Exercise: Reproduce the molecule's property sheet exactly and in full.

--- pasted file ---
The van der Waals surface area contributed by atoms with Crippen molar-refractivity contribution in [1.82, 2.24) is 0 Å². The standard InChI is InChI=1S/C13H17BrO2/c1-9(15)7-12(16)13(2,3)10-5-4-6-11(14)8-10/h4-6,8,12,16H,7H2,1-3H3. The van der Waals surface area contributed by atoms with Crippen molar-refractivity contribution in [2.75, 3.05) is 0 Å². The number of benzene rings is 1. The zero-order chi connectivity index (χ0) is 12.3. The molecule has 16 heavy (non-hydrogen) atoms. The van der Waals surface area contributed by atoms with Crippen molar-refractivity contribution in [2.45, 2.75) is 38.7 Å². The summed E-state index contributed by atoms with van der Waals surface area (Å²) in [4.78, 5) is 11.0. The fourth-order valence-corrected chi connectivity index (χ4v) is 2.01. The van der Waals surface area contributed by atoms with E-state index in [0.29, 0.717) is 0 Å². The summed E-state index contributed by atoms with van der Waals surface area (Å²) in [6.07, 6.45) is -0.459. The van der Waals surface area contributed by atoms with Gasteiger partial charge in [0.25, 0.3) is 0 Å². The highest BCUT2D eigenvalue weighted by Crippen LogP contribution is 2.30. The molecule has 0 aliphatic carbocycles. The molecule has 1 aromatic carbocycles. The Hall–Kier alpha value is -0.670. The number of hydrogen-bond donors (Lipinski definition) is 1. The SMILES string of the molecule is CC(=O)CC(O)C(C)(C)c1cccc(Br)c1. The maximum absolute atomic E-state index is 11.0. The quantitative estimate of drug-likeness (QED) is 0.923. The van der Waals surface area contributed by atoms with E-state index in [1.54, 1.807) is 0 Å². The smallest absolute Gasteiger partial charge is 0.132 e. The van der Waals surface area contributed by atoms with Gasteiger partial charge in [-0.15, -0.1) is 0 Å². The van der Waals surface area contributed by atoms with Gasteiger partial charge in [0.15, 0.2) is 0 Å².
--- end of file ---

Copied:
The van der Waals surface area contributed by atoms with Crippen molar-refractivity contribution in [1.82, 2.24) is 0 Å². The standard InChI is InChI=1S/C13H17BrO2/c1-9(15)7-12(16)13(2,3)10-5-4-6-11(14)8-10/h4-6,8,12,16H,7H2,1-3H3. The van der Waals surface area contributed by atoms with Crippen molar-refractivity contribution in [2.75, 3.05) is 0 Å². The number of benzene rings is 1. The zero-order chi connectivity index (χ0) is 12.3. The molecule has 16 heavy (non-hydrogen) atoms. The van der Waals surface area contributed by atoms with Crippen molar-refractivity contribution in [2.45, 2.75) is 38.7 Å². The summed E-state index contributed by atoms with van der Waals surface area (Å²) in [4.78, 5) is 11.0. The fourth-order valence-corrected chi connectivity index (χ4v) is 2.01. The van der Waals surface area contributed by atoms with E-state index in [0.29, 0.717) is 0 Å². The summed E-state index contributed by atoms with van der Waals surface area (Å²) in [6.07, 6.45) is -0.459. The van der Waals surface area contributed by atoms with Gasteiger partial charge in [0.25, 0.3) is 0 Å². The highest BCUT2D eigenvalue weighted by Crippen LogP contribution is 2.30. The molecule has 0 aliphatic carbocycles. The molecule has 1 aromatic carbocycles. The Hall–Kier alpha value is -0.670. The number of hydrogen-bond donors (Lipinski definition) is 1. The SMILES string of the molecule is CC(=O)CC(O)C(C)(C)c1cccc(Br)c1. The maximum absolute atomic E-state index is 11.0. The quantitative estimate of drug-likeness (QED) is 0.923. The van der Waals surface area contributed by atoms with E-state index in [1.54, 1.807) is 0 Å². The smallest absolute Gasteiger partial charge is 0.132 e. The van der Waals surface area contributed by atoms with Gasteiger partial charge in [-0.15, -0.1) is 0 Å². The van der Waals surface area contributed by atoms with Gasteiger partial charge in [0.15, 0.2) is 0 Å².